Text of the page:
On Monday, March 11, 2019, the FDA announced that it had expanded approval of the drug Dupixent® (dupilumab) to treat certain adolescents (ages 12-17) with atopic dermatitis. The approval includes children with moderate-to-severe disease, whose condition does not improve with topical prescription medicines or who those who can’t take these other medicines for a variety of reasons.
More about Dupixent (dupilumab)
This is the first so-called “biologic” medicine to be approved for AD in teens. Biologic medicines are scientifically engineered in the laboratory and rely on living cells for production. Dupixent is manufactured by pharmaceutical companies Regeneron and Sanofi.
“For the first time, adolescents with uncontrolled moderate-to-severe atopic dermatitis have an approved biologic treatment option to help control persistent, often debilitating symptoms such as chronic itch and widespread rash,” said George D. Yancopoulos, MD, PhD, president and chief scientific officer at Regeneron.1,2
What is atopic dermatitis?
Atopic dermatitis, also called atopic eczema, is a chronic, more severe form of eczema—a common skin condition. Both conditions are characterized by scaly patches of dry skin, redness, inflammation, and itching. AD is a relapsing condition. People with the disease experience recurring “flares,” when symptoms become more severe, followed by periods of relief, when symptoms are less intense. AD affects up to 25% of children and 2-3% of adults.
What causes atopic dermatitis?
The exact cause of atopic dermatitis is not fully understood, but researchers believe it stems from a combination of genetic and environmental factors. Experts think it results from an overly active immune system responding to normally benign triggers or irritants by creating an overproduction of immune factors and inflammation. These are responsible for the redness, swelling, and itching that are common symptoms in people with AD.
The fact that researchers understand more about the underlying molecular causes of AD in the body has helped them develop targeted drugs to improve the condition.
How effective is dupilumab?
The approval of this medication was based on results from a Phase III clinical research study. This type of study looked at the safety and efficacy of the medicine in adolescents. The results were clear-cut. For example, the teens who took the medicine experienced a 66% reduction of symptoms, whereas those on the placebo improved only 24%.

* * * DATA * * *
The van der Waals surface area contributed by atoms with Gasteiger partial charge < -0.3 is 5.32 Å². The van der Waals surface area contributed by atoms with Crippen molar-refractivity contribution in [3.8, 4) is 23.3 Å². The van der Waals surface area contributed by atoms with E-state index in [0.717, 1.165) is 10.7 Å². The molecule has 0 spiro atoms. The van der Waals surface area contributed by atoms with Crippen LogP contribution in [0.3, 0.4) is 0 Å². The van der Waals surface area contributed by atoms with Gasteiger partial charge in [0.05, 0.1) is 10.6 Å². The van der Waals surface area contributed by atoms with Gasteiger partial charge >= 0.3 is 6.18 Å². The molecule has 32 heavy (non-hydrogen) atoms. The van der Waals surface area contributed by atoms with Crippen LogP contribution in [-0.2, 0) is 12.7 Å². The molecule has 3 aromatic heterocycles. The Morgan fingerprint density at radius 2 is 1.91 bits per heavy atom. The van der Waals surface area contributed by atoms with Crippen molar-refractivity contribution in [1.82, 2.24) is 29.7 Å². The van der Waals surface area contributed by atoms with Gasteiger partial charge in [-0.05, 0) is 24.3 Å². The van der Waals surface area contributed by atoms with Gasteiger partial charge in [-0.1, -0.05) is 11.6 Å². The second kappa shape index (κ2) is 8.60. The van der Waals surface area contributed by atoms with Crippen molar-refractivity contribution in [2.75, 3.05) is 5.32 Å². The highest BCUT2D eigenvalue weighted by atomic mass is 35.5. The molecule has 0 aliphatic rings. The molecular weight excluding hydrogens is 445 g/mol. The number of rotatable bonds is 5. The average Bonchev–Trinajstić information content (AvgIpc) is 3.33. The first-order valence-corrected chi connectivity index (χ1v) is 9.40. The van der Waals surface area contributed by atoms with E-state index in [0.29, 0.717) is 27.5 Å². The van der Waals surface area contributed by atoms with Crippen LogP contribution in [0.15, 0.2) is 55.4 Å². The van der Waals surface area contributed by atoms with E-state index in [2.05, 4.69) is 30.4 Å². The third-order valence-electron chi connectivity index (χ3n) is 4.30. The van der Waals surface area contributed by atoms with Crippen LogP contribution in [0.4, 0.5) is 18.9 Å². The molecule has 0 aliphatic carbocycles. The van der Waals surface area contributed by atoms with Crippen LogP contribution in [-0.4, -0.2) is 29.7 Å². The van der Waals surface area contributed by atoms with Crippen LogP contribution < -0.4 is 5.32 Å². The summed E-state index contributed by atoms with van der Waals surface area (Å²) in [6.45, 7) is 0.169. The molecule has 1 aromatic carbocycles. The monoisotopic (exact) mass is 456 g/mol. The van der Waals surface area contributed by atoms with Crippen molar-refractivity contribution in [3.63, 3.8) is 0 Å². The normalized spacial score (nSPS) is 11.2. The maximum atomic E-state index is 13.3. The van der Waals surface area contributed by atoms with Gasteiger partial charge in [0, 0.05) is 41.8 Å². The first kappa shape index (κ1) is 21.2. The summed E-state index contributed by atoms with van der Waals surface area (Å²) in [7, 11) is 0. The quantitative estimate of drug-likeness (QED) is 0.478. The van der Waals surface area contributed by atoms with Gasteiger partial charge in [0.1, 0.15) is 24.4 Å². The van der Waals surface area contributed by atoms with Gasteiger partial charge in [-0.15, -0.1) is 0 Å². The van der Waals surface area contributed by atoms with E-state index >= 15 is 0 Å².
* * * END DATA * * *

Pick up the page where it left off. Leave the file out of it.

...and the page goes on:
The researchers also found that 24% of people on the medication achieved clear or almost clear skin, compared to 2% taking the placebo. Additionally, over five times the number of people on dupilumab had at least 75% improvement in disease severity.2
How does dupilumab work?
Dupilumab is an injectable monoclonal antibody that disrupts certain immune system factors called interleukin-4 and interleukin-13. Antibodies are substances in the body that help the immune system fight disease. This medication was specially formulated to bind to human interleukin-4 and -13 and block their action of stimulating inflammation.
Blocking these immune system elements helps tamp down the inflammation, redness, and itching that underlie many atopic dermatitis symptoms.
How do you take dupilumab?
For adolescents, the dose of dupilumab depends on body weight. It is an injected medication, given every two weeks. People can take dupilumap either on its own or with topical ointment-type medicines containing steroids.3-6
Joe Barber. Sanofi, Regeneron's Dupixent gains expanded approval in US for certain adolescents with atopic dermatitis. March 11, 2019. FirstWord Pharma. Available at http://www.firstwordpharma.com/node/1628957#axzz5hxi2SSso Accessed Wednesday, March 13, 2019.
Ashley Lyles. FDA OKs Dupixent for Atopic Dermatitis in Teens. March 11, 2019. MedPage Today. Available at https://www.medpagetoday.com/dermatology/generaldermatology/78501 Accessed March 13, 2019.
What is the Difference between Eczema and Atopic Dermatitis? National Eczema Association. https://nationaleczema.org/eczema/ Accessed March 15, 2018.
Robert Sidbury, Dawn M. Davis, David E. Cohen, et. al., Guidelines of Care for the Management of Atopic Dermatitis. Journal of the American Academy of Dermatology. August 2014; 71(2): 327–349. Available from
https://www.ncbi.nlm.nih.gov/pmc/articles/PMC4410179/#S12title. Accessed March 15, 2018.
Atopic Dermatitis-Eczema. The Mayo Clinic. https://www.mayoclinic.org/diseases-conditions/atopic-dermatitis-eczema/symptoms-causes/syc-20353273. Published March 6, 2018. Accessed March 15, 2018.
Prescribing Information. 2019 Regeneron Pharmaceuticals, Inc. / sanofi-aventis U.S. LLC. Issue Date: March 2019. Available at https://www.accessdata.fda.gov/drugsatfda_docs/label/2019/761055s012lbl.pdf Accessed March 13, 2019.